Skullcandy's Content-to-Commerce Journey Gets Shorter By The Year

On the first day of MediaPost's TV & Video Insider Summit, we heard from Skullcandy CMO Jessica Klodnicki, who outlined how the brand developed a successful content-to-commerce model.

Interviewed by our own Steve Smith, editorial director of events, Klodnicki, spoke about the brand's biggest challenge being that it was privately owned and an underdog brand, compared to the giants in the field of headphones.

"We are a youth-oriented, lifestyle brand," she said from her office in Park City, Utah. "We're scrappy and very surgical about our business." The brand spends a lot of time on Instagram, Facebook and the Google ecosystem.

Three years ago, Skullcandy reestablished its mission and values, making "music you can feel" its North Star. "We put our chips on live-streaming a concert series, with 25 full-length concerts from around the U.S. as well as the UK and Germany, each one 30- to 50-minutes long and designed to get millions of eyeballs, leading to engagement, landing on the brand's website, where it would retargeting with more commercial messaging.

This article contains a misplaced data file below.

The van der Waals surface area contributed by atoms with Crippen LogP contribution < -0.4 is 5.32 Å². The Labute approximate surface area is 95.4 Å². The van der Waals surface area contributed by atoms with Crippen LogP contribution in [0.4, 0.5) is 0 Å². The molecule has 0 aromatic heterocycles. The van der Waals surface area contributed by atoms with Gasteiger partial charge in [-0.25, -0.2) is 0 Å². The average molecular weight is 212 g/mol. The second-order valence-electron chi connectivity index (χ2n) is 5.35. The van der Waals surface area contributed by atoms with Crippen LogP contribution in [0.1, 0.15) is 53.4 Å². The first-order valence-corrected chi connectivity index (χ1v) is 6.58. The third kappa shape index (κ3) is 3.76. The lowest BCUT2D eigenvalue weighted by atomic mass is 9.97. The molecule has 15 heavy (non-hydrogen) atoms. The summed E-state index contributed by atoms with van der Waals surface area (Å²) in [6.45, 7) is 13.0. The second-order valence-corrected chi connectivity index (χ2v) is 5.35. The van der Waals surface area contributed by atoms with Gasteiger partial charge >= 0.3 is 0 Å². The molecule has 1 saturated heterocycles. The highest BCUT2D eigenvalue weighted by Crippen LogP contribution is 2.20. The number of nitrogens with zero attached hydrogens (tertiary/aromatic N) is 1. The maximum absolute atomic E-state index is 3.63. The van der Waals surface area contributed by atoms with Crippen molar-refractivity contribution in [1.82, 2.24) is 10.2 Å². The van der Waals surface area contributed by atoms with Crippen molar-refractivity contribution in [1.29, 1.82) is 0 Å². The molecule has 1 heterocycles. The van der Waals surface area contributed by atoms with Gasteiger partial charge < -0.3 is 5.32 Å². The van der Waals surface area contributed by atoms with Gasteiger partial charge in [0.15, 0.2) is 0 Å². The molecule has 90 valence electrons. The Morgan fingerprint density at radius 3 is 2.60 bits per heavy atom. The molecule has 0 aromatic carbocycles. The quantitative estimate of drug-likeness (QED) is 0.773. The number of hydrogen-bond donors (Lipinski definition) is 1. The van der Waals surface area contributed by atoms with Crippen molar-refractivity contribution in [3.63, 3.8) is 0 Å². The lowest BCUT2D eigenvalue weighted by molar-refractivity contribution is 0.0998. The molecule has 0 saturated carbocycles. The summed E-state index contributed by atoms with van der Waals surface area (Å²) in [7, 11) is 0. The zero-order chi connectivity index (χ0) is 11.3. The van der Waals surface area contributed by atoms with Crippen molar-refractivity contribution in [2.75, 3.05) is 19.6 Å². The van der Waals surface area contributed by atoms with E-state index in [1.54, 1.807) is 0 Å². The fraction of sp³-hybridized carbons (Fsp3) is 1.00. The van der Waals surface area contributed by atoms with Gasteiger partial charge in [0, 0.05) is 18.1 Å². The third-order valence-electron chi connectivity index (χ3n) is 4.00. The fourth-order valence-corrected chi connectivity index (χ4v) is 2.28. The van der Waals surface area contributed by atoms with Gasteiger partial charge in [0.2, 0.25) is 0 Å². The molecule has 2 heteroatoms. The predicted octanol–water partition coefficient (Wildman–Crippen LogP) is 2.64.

Using YouTube and Facebook predominantly, Skullcandy partnered with YouTube Music for half the concerts and with the artists as well in order to access their audiences. The CEO and the CFO agreed that as long as they were achieving a certain ROAS, they could continue to spend on the concerts, creating a "virtuous cycle."

In year three of the concept, they were doing 30- and 60-minute content, "a pretty ambitious undertaking," said Klodnicki. And then they learned that the average watch time is ... seven seconds! So, the brand launched "12 Moods," with much shorter-form content. Now, it is committed to content that is no longer than 30 seconds.

"The honest answer," she admitted, "is, it didn't matter that we created long content." Now, Skullcandy was committed to three things: 1) Meet the consumer where they are with shorter content but extremely visual; 2) Design for sound off, delight for sound on; and 3) Feed the hungry social media animal 365 days a year.

"Every month we drop a new set of content in partnership with artists and athletes to keep it fresh and interesting."

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